Cerebrospinal Fluid-Derived Microvesicles From Sleeping Sickness Patients Alter Protein Expression in Human Astrocytes

Vito Dozio, Veerle Lejon, Dieudonné Mumba Ngoyi, Philippe Büscher, Jean Charles Sanchez, Natalia Tiberti

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Abstract

Human African trypanosomiasis (HAT) caused by the extracellular protozoon Trypanosoma brucei, is a neglected tropical disease affecting the poorest communities in sub-Saharan Africa. HAT progresses from a hemolymphatic first stage (S1) to a meningo-encephalitic late stage (S2) when parasites reach the central nervous system (CNS), although the existence of an intermediate stage (Int.) has also been proposed. The pathophysiological mechanisms associated with the development of S2 encephalopathy are yet to be fully elucidated. Here we hypothesized that HAT progression toward S2 might be accompanied by an increased release of microvesicles (MVs), sub-micron elements (0.1–1 μm) involved in inflammatory processes and in the determination of the outcome of infections. We studied the morphology of MVs isolated from HAT cerebrospinal fluid (CSF) by transmission electron microscopy (TEM) and used flow cytometry to show that total-MVs and leukocyte derived-CD45+ MVs are significantly increased in concentration in S2 patients' CSF compared to S1 and Int. samples (n = 12 per group). To assess potential biological properties of these MVs, immortalized human astrocytes were exposed, in vitro, to MVs enriched from S1, Int. or S2 CSF. Data-independent acquisition mass spectrometry analyses showed that S2 MVs induced, compared to Int. or S1 MVs, a strong proteome modulation in astrocytes that resembled the one produced by IFN-γ, a key molecule in HAT pathogenesis. Our results indicate that HAT S2 CSF harbors MVs potentially involved in the mechanisms of pathology associated with HAT late stage. Such vesicles might thus represent a new player to consider in future functional studies.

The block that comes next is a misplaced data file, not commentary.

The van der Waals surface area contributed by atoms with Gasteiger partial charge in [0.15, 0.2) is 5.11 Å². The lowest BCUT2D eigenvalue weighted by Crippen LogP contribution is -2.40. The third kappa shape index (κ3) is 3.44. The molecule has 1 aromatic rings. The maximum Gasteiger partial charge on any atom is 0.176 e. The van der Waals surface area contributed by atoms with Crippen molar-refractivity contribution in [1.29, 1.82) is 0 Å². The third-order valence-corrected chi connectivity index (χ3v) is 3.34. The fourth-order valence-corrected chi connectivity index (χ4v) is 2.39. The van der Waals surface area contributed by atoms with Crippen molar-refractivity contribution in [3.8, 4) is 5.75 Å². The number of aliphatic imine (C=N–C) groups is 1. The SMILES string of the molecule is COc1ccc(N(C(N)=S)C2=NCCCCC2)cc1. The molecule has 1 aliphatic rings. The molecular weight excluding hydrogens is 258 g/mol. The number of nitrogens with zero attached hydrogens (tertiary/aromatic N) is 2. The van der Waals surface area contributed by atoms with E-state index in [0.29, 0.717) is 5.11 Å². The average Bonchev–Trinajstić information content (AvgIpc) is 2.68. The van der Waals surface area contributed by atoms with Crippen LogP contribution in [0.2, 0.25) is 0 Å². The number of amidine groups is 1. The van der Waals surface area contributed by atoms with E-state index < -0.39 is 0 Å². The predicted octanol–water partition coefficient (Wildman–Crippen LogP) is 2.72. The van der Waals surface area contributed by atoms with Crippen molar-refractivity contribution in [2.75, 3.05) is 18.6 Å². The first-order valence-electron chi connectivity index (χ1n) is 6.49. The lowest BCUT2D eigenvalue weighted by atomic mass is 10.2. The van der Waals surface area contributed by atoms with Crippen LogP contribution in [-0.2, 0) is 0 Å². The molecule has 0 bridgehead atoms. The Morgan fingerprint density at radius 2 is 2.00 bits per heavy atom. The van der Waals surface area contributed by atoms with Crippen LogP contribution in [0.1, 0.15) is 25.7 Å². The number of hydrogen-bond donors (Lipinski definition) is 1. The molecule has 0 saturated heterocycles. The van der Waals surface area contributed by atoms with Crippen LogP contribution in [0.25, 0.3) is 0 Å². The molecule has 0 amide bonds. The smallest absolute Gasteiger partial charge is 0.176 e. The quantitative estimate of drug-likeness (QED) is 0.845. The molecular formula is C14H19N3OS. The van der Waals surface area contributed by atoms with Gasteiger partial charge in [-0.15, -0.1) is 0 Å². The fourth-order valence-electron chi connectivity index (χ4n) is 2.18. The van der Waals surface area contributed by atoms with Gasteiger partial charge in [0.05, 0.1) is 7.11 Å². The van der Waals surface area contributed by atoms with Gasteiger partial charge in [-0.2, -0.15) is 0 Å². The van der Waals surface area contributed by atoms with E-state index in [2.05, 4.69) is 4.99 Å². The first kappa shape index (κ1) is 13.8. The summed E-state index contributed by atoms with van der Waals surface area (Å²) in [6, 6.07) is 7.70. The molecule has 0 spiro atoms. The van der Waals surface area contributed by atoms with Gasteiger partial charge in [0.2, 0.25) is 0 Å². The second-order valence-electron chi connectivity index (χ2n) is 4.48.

Original languageEnglish
Article number391
JournalFrontiers in cellular and infection microbiology
Volume9
DOIs
Publication statusPublished - Nov 20 2019

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Keywords

  • astrocytes
  • cerebrospinal fluid
  • DIA-MS
  • human African trypanosomiasis
  • microvesicles

ASJC Scopus subject areas

  • Microbiology
  • Immunology
  • Microbiology (medical)
  • Infectious Diseases

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